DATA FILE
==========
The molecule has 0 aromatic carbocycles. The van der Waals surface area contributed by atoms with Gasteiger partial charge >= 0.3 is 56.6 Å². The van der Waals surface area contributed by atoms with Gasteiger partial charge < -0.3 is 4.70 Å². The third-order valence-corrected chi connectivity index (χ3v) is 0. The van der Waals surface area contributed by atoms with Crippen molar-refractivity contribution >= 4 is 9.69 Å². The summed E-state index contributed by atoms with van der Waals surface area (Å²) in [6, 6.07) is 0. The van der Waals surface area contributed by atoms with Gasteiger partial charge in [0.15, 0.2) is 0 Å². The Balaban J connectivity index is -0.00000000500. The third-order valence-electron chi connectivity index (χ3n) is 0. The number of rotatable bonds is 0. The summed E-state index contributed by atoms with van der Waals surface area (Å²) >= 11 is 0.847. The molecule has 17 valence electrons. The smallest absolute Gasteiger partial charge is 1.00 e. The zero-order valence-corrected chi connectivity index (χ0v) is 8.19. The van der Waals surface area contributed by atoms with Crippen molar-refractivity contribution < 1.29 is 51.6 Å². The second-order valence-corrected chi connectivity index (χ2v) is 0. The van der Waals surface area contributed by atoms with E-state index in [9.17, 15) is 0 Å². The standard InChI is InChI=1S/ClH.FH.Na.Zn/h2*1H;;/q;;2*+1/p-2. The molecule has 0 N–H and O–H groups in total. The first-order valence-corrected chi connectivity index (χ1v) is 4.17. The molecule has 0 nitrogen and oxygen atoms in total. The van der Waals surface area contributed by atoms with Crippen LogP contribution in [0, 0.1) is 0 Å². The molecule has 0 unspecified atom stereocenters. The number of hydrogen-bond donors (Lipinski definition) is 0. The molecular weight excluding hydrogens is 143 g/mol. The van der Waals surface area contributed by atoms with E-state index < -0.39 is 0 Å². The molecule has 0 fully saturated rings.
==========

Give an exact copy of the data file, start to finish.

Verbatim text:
The molecule has 0 aromatic carbocycles. The van der Waals surface area contributed by atoms with Gasteiger partial charge >= 0.3 is 56.6 Å². The van der Waals surface area contributed by atoms with Gasteiger partial charge < -0.3 is 4.70 Å². The third-order valence-corrected chi connectivity index (χ3v) is 0. The van der Waals surface area contributed by atoms with Crippen molar-refractivity contribution >= 4 is 9.69 Å². The summed E-state index contributed by atoms with van der Waals surface area (Å²) in [6, 6.07) is 0. The van der Waals surface area contributed by atoms with Gasteiger partial charge in [0.15, 0.2) is 0 Å². The Balaban J connectivity index is -0.00000000500. The third-order valence-electron chi connectivity index (χ3n) is 0. The number of rotatable bonds is 0. The summed E-state index contributed by atoms with van der Waals surface area (Å²) >= 11 is 0.847. The molecule has 17 valence electrons. The smallest absolute Gasteiger partial charge is 1.00 e. The zero-order valence-corrected chi connectivity index (χ0v) is 8.19. The van der Waals surface area contributed by atoms with Crippen molar-refractivity contribution < 1.29 is 51.6 Å². The second-order valence-corrected chi connectivity index (χ2v) is 0. The van der Waals surface area contributed by atoms with E-state index in [9.17, 15) is 0 Å². The standard InChI is InChI=1S/ClH.FH.Na.Zn/h2*1H;;/q;;2*+1/p-2. The molecule has 0 N–H and O–H groups in total. The first-order valence-corrected chi connectivity index (χ1v) is 4.17. The molecule has 0 nitrogen and oxygen atoms in total. The van der Waals surface area contributed by atoms with Crippen LogP contribution in [0, 0.1) is 0 Å². The molecule has 0 unspecified atom stereocenters. The number of hydrogen-bond donors (Lipinski definition) is 0. The molecular weight excluding hydrogens is 143 g/mol. The van der Waals surface area contributed by atoms with E-state index < -0.39 is 0 Å². The molecule has 0 fully saturated rings.